Are gay men defined by a specific style of attire and getup? Well, there may not be any fixed set of rules to go by, but recent events dictate that femmephobia is engraved in gay culture.
What Is Femmephobia?
Femmephobia essentially refers to the dislike and hatred towards effeminate qualities and features that apply to all genders. People who are femmephobic dislike people who have feminine traits and qualities, which reflect in the way they talk, walk, interact, dress, and behave.
So you might be wondering how people in the gay community are femmephobic while they are supposed to be more tolerant towards gender expression? Turns out, being on the feminine end of the gender binary attracts severe scrutiny.
The 10 Year Challenge
The 10-year challenge was a social media fad on Facebook and Instagram in 2019 where people posted side-by-side pictures of themselves from a decade ago and now. It was originally intended to decipher how much people have changed over the decade and how far they have developed as human beings. It was especially an eye-opening challenge for gay men on Facebook as, within the past decade, people have become more open about their sexuality and gender opinions.
This challenge revealed a few shocking truths among gay males and how they are faced with body image struggles. The challenge revealed that people who participated in the gay community captioned their past images as unattractive and gross. More so, it was seen that most of these previous images that were despised had some feminine traits, which confirms that the 10-year challenge reveals femmephobia.
Is Having Feminine Qualities A Natural Phenomenon?
A homosexual person typically tends to possess feminine qualities during their adolescent years, a period often associated with liminality. Liminality is referred to as the stage of transition where people who are not gender-neutral neither belong to this group nor that group. There are several ongoing studies about being stuck in this phase, as is the case for bisexual women.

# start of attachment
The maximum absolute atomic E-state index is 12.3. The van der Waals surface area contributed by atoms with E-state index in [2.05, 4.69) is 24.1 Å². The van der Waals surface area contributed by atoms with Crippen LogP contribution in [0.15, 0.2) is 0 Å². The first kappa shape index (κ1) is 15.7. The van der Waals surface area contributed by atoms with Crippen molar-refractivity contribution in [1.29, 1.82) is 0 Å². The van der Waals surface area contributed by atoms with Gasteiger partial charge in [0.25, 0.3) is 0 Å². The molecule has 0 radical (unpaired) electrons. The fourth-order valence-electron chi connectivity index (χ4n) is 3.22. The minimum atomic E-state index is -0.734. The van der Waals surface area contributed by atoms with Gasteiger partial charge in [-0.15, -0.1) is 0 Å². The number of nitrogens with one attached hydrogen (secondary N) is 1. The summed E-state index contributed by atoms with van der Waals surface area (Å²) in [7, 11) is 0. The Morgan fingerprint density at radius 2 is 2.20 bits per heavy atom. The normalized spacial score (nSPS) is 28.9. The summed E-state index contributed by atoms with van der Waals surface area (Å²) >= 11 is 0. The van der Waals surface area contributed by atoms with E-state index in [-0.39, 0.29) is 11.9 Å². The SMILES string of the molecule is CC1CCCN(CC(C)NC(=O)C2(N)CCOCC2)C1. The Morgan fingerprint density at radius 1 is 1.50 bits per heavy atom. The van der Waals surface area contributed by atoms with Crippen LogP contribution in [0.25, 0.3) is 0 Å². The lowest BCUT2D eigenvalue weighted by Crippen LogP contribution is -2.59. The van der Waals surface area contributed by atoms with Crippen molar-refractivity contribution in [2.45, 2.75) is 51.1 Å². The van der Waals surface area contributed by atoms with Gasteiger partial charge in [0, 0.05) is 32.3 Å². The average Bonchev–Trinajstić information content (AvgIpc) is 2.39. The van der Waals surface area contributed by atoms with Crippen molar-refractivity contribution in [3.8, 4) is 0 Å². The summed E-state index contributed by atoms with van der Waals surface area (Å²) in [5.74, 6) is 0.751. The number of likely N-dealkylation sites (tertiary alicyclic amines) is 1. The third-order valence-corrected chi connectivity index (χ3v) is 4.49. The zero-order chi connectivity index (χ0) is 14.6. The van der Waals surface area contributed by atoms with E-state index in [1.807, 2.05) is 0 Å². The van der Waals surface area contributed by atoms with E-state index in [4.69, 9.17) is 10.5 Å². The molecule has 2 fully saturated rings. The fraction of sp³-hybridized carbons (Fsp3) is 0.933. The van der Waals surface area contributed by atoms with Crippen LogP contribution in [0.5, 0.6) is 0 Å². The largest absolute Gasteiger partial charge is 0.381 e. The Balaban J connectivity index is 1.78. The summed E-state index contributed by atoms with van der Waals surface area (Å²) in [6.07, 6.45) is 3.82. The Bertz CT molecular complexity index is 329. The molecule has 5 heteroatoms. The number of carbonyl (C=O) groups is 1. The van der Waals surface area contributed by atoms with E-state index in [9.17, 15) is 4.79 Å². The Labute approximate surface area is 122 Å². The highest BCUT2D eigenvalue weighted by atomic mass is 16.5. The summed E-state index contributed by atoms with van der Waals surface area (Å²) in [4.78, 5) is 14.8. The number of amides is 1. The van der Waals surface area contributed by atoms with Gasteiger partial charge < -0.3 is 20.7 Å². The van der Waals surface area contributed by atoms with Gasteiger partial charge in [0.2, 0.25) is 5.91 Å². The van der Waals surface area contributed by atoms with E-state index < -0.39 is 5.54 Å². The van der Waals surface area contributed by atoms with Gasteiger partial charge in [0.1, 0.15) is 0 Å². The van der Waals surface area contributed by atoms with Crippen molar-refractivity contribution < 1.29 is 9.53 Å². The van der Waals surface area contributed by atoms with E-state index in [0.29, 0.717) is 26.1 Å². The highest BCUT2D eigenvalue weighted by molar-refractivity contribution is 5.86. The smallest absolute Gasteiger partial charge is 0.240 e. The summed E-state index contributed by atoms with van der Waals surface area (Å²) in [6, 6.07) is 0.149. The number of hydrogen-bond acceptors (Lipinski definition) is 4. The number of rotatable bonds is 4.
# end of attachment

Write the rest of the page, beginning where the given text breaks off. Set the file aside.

During adolescence, boys typically tend to be slender with female-like body structures in most cases. In the gay community, this sort of physique is named a “twink,” which is more accurately a slang used in the gay community. Once this effeminate phase during adolescence is over, feminine gay naturally turns into masculine gay. But often, gay men are bullied and criticized within their community for the period when they possess such effeminate qualities.
Even in the gay community, people prefer masculine traits over feminine ones, while such people are shoved aside and sabotaged. It seems superficial that femmephobia should be more prevalent within the straight, heteronormative, and cisgender community. And it’s a hard pill to swallow that this persists even more in the gay community, causing discrimination.
Femmephobia And Discrimination
In this era, it is easier than ever for people to come out and vocalize their gender identities and choices as various sorts of sexual behavior are more widely accepted. Countries and populations are now wholeheartedly accepting this group of people with support from legal authorities as well. So what begets this discrimination in the gay community?